In December 2021, European Union (EU) ambassadors endorsed the provisional political agreement between Council and Parliament on a DLT pilot regime (part of the 2020 Digital Finance Package). Similar to a sandbox approach, this pilot will allow for experimentation within a safe environment and will provide evidence for a potential subsequent permanent regime. The agreement proposes that existing Multilateral Trading Facilities (MTF) and Central Securities Depositories (CSD) be authorised as DLT equivalents.
What are the benefits?
The representation of assets on distributed ledgers can deliver many benefits.
DLT’s smart contracts allow for the codification of stakeholders’ rights, obligations and ownership and produce a single source of truth. As a result, the need for bilateral reconciliation is eliminated, along with many other inefficiencies encountered in legacy systems:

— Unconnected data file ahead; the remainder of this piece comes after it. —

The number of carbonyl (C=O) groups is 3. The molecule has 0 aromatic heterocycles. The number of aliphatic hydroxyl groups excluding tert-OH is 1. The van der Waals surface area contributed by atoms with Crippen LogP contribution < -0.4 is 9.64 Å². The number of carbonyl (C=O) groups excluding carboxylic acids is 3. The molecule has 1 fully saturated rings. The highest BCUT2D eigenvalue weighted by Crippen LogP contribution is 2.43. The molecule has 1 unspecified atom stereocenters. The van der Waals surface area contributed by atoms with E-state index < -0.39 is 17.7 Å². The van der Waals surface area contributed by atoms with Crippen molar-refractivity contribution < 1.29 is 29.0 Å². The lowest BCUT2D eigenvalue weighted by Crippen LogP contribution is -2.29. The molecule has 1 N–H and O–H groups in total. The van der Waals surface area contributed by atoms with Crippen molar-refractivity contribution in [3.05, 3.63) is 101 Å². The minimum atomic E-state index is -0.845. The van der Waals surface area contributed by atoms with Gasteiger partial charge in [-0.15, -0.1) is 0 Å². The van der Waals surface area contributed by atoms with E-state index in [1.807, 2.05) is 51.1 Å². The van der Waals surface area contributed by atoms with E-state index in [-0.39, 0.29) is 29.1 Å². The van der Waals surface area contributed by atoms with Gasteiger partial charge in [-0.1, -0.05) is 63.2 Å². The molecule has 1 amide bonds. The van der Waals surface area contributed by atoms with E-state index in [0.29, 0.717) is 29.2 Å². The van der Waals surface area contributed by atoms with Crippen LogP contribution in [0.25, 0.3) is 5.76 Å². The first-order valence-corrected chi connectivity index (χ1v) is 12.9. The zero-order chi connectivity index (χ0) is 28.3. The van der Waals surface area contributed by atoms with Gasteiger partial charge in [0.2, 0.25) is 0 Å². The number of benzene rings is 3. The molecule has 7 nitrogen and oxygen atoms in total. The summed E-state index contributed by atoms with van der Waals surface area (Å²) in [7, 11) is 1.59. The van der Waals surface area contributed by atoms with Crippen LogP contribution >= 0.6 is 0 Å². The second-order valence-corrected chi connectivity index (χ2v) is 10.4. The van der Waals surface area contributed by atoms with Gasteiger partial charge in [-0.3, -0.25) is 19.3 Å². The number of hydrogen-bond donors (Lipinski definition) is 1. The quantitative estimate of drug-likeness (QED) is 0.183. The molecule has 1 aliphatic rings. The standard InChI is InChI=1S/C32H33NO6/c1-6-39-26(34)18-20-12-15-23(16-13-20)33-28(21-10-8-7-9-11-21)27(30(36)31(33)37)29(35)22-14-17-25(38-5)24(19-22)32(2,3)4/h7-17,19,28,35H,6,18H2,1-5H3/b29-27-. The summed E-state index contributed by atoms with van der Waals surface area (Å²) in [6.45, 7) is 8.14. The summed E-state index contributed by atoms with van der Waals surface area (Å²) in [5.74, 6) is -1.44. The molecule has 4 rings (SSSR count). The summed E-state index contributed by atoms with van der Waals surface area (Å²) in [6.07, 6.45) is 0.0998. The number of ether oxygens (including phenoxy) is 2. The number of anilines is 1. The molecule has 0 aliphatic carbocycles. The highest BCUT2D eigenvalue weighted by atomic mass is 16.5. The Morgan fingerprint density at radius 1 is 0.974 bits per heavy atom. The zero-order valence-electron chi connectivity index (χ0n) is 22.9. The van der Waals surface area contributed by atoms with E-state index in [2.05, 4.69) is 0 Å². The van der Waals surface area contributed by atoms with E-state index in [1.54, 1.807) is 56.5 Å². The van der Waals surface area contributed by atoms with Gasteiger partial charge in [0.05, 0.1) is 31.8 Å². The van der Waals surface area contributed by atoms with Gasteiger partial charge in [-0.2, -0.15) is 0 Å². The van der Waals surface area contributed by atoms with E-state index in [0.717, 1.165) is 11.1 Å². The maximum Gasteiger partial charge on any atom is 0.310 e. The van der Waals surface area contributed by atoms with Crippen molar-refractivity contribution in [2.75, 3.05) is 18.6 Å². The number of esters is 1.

- Near instant settlement eliminates data silos and the processing gap between front and back office functions, therefore increasing the speed of settlement, especially across borders
- Near instant settlement also materially reduces settlement risk and the associated cash buffers firms are required to hold, freeing up capital to be used elsewhere
- Having one immutable version of each client record reduces frictions experienced in client onboarding and creates the potential for vastly improved relationship management processes
DLT could also enable an unprecedented level of transparency for both consumers and regulators. Retail investors would have the ability to continuously track coupon payments (as seen with Project Genesis), while regulators would have real-time access to ledgers, enabling them to monitor risks more effectively.